Archive 2022 KubaParis
A Monstrous Fruit
SubheadlineThe starting point for Bea Bonafini’s exhibition of new paintings, drawings and tapestries was the labyrinth. Delving into Hermann Kern’s 1981 book on the subject during her 2020 residency at the British School at Rome, she researched this archetype, which goes back over 5000 years. The title of Bonafini’s 2022 exhibition, A Monstrous Fruit, derives from a line by Euripides, who describes the Minotaur as “a hybrid form, a monstrous fruit.” Bonafini likens the creature to “the way a fruit or a body rots and changes, where a succulent nutrient fruit becomes repulsive and toxic.”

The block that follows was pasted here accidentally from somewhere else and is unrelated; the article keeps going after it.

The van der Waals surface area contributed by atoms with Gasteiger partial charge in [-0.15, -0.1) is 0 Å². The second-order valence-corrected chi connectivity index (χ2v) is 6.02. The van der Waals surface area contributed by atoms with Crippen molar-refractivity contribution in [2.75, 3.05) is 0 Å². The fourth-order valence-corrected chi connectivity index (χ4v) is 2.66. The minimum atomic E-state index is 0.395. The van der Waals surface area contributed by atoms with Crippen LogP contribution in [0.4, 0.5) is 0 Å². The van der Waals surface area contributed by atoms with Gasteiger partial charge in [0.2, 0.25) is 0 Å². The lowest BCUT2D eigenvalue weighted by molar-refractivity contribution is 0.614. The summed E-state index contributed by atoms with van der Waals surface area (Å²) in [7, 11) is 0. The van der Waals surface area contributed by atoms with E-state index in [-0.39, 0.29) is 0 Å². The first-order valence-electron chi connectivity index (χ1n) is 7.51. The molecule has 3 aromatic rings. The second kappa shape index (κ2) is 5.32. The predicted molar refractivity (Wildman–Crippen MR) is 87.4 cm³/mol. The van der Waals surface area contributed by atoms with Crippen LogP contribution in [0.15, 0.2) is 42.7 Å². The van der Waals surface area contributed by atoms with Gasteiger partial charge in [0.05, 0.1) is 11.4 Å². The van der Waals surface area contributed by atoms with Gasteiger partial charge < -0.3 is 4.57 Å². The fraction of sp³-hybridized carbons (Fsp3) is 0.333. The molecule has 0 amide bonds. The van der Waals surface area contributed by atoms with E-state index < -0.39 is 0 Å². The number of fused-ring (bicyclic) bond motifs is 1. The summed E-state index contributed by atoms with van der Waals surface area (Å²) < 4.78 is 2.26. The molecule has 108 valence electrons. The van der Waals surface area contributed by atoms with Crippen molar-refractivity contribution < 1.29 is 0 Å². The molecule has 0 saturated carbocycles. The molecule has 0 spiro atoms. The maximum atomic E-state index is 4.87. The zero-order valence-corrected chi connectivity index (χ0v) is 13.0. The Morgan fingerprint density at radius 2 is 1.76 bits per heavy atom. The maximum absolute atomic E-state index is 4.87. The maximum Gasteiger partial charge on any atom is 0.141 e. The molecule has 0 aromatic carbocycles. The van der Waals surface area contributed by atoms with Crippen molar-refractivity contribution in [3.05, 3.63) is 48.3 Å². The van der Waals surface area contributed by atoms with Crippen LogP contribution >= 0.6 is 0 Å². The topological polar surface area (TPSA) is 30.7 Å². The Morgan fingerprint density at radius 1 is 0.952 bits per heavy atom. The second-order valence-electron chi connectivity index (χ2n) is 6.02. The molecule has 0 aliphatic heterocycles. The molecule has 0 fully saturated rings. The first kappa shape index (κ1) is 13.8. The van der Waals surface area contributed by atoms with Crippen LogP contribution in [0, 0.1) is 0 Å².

Take a sheet of cork and make two parallel incisions infinitesimally close to one another. Slice, slice. Now tease out the sliver in-between, leaving a line that is a vein by its very nature, feeding life to fragments, as well as a boundary between parts. Keep cutting until you have so many lines that shapes form within shapes. Your eye will see different potentialities in the complex patterns, maze-like, forms revealing themselves and getting lost again, in and out of focus. The starting point for Bea Bonafini’s exhibition of new paintings, drawings and tapestries was the labyrinth. Delving into Hermann Kern’s 1981 book on the subject during her 2020 residency at the British School at Rome, she researched this archetype, which goes back over 5000 years. Greek mythology tells the story of King Minos, whose wife, queen Pasipha , gives birth to the Minotaur, a hybrid creature, half-human, half-bull, conceived through her insatiable lust for a white bull. King Minos subsequently builds a vast and unknowable labyrinth to banish the Minotaur ‘monster’, with blind alleys and winding passages that makes escape impossible. Having never known love, kindness or touch (surely?), the Minotaur’s fate is to be slain by Theseus, who gradually unspools his lover Ariadne’s thread to successfully navigate the labyrinth. Labyrinths have countless guises, if you consider them literally and metaphorically: tantric labyrinths used for meditation practices, people travelling through imagined passages; the labyrinth-like journeys we take before the rites of passage from childhood into adulthood (and beyond); the astrological labyrinths that historically determined the course of the sun and the planets. In Bonafini’s Earth’s Bowels (2022), a single-path labyrinth also doubles as an intestine or a brain, delicate fleshy tissue gently curving, ever winding and coiling upon itself. Painted with liquid washes of gouache and watercolour pencils, jewel-like colours reminiscent of Hilma af Klint – deep purples and blues rubbing up against pastels of yellow, pink and peach – swim as myriad subdivisions. Camouflaged within this softness are two bodies separated across two panels. A flexed foot, the sweep of a thigh, a face in profile. These people are at once isolated within the labyrinth whilst also being the labyrinth, imprisoned by the very lines that too express their existence. A space of confined interiority is suggested; thought patters impeding our bodies, trapped in a stream of overthinking. My fruit bowl is piled high with skinless lemons. A spongy white pith remains as a layer of protective tissue, bearing the traces of the sharp blade inserted beneath the peel. Zingy autopsy. When left for a few days, lemons quickly dry, pale yellow pores hardening into a cratered landscape. Days later, they are solid little browning balls on the edge of decomposition. A rancid demise. A monstrous fruit. The title of Bonafini’s 2022 exhibition, A Monstrous Fruit, derives from a line by Euripides, who describes the Minotaur as “a hybrid form, a monstrous fruit” Bonafini likens the creature to “the way a fruit or a body rots and changes, where a succulent nutrient fruit becomes repulsive and toxic.”The World’s Night (2022) speaks to a body suspended and in a state of transition. Embalmed or cocooned, within him a labyrinth unfurls from head to toe, interspersed by shrivelling hands and huge pliable wishbones. Human, animal, indefinable organism: its blue flecks look like scattered petals or, more grotesquely, small larvae breaking down the body. Back to the earth, back to the sea, up to the heavens. A return. Ritual processes with notions of the sensual and visceral underpin Bonafini’s approach to making. This body suggests the unavoidable course of changing matter, shifting shape while bound to the process of time. The rites of passage into another unknowable phase. The sun rose as we washed you. Gently lifting your limbs, tracing the cloth across your still-freckled skin. Outside, sun. Crystal clear winter sky: a blue speaking for the heavens, the sea and the in-between. It was crisp and clear and simple. We moved in full definition, though slowly. You were still the colour of you, still the smell of you, still the stillness of you. Barely eating, I pierced the membrane of a bright orange egg yolk. Bleeding. Wilted finger, prodding. Still searching. In the same way that an artist like Joan Miró had an ardent desire to reveal the marvellous in the quotidian – some of Bonafini’s schematic lines and opaque shapes with monochromatic grounds remind me of his lexicon – Bonafini too winks at the surreal; cascading hair mutating into lava, twisted braids into lobster claws, fingers into fish skeletons. Her paintings speak to the hybridity or manifoldness present in an unconscious mind, that reservoir of memories and emotions. Fishing Skeletons (2021), for example, depicts two interconnected beings kissing beneath a moon that merges into bone into nerves into sea into foot into hand into land into belly into claw into hair into fingernail into breast into cheek into mouth. On-going metamorphosis, or is this a genetic chimerism: a single organism composed of more than one thing? It has the sense not only of duality but shared existence, of changing cycles, time returning and repeating: of restoration. During a period of personal grieving, Bonafini became interested in the vagus nerve (vagus meaning “wandering” in Latin), the longest of the nervous system, which is comprised of two strands: another duality. Its mass of sensory fibres spreads from our jaw down over our organs until reaching the groin. Perhaps best described as the nerve of our emotions, it regulates our mental health and wellbeing. Describing its affinity with the labyrinth, Bonafini emphasises how mourning while ritualistically bringing bodies into being played a role in her own healing: While processing grief and working on these horizontal surfaces laid out on my table, the first markings felt like the bodies were coming to life, the washing away of pigments felt like a ritual, the incisions felt medical, providing the satisfaction of getting closer to some sort of answers or healing. With themes not only of duality, but of multiplicity and birthing – take the eggs and nascent forms in Purer and Purer (2022), for example – Bonafini motions for the Minotaur’s monstrous fruit to seek a way out by morphing between states, finding ever-new constellations. In Eternal Incandescent (2022), an abundance of hands shapes a circulation of vital energy, the cocooned warmth of touch evading loneliness and giving birth to new life. The sumptuousness of Bonafini’s velvety reds asks for succulence and tenderness while acknowledging the deep heat of pain. The artist seeks transformation, not as a way of escaping death, but as a panacea that shows just how little separates humans from non-humans. When the wind blows, I feel you. All the truisms are swaying in the branches, rustling with the leaves, turning in the breeze. You settle into silence and I sit with you there. Still. Content.